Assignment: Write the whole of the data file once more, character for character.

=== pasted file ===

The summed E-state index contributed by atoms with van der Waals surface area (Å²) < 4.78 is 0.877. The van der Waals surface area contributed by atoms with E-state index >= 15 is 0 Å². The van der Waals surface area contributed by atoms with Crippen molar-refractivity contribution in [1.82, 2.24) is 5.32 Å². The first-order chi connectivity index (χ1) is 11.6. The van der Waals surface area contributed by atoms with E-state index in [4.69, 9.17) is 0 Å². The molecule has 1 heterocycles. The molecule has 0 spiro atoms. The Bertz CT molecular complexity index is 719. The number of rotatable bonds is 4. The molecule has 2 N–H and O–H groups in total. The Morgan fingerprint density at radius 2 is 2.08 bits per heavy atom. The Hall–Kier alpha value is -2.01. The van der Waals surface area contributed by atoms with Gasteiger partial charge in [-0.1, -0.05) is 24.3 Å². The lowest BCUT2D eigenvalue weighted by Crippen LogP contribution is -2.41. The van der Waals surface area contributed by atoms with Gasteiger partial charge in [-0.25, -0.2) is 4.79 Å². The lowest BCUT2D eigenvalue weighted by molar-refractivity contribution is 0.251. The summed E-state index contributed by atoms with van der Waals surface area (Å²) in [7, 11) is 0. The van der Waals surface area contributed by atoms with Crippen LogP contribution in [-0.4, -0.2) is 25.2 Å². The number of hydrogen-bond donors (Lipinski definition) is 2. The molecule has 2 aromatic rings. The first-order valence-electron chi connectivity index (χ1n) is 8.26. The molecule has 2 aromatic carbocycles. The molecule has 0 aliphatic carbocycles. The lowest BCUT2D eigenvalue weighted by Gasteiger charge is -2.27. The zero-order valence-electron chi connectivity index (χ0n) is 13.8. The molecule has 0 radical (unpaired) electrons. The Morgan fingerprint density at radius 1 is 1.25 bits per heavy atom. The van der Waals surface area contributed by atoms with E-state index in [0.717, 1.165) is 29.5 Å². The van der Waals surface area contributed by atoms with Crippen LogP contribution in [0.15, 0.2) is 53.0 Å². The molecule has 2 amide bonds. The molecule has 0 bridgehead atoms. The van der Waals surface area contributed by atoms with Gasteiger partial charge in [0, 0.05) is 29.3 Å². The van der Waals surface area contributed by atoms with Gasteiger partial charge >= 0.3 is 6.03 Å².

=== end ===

The summed E-state index contributed by atoms with van der Waals surface area (Å²) < 4.78 is 0.877. The van der Waals surface area contributed by atoms with E-state index >= 15 is 0 Å². The van der Waals surface area contributed by atoms with Crippen molar-refractivity contribution in [1.82, 2.24) is 5.32 Å². The first-order chi connectivity index (χ1) is 11.6. The van der Waals surface area contributed by atoms with E-state index in [4.69, 9.17) is 0 Å². The molecule has 1 heterocycles. The molecule has 0 spiro atoms. The Bertz CT molecular complexity index is 719. The number of rotatable bonds is 4. The molecule has 2 N–H and O–H groups in total. The Morgan fingerprint density at radius 2 is 2.08 bits per heavy atom. The Hall–Kier alpha value is -2.01. The van der Waals surface area contributed by atoms with Gasteiger partial charge in [-0.1, -0.05) is 24.3 Å². The lowest BCUT2D eigenvalue weighted by Crippen LogP contribution is -2.41. The van der Waals surface area contributed by atoms with Gasteiger partial charge in [-0.25, -0.2) is 4.79 Å². The lowest BCUT2D eigenvalue weighted by molar-refractivity contribution is 0.251. The summed E-state index contributed by atoms with van der Waals surface area (Å²) in [7, 11) is 0. The van der Waals surface area contributed by atoms with Crippen LogP contribution in [-0.4, -0.2) is 25.2 Å². The number of hydrogen-bond donors (Lipinski definition) is 2. The molecule has 2 aromatic rings. The first-order valence-electron chi connectivity index (χ1n) is 8.26. The molecule has 2 aromatic carbocycles. The molecule has 0 aliphatic carbocycles. The lowest BCUT2D eigenvalue weighted by Gasteiger charge is -2.27. The zero-order valence-electron chi connectivity index (χ0n) is 13.8. The molecule has 0 radical (unpaired) electrons. The Morgan fingerprint density at radius 1 is 1.25 bits per heavy atom. The van der Waals surface area contributed by atoms with E-state index in [0.717, 1.165) is 29.5 Å². The van der Waals surface area contributed by atoms with Crippen LogP contribution in [0.15, 0.2) is 53.0 Å². The molecule has 2 amide bonds. The molecule has 0 bridgehead atoms. The van der Waals surface area contributed by atoms with Gasteiger partial charge in [0, 0.05) is 29.3 Å². The van der Waals surface area contributed by atoms with Gasteiger partial charge >= 0.3 is 6.03 Å².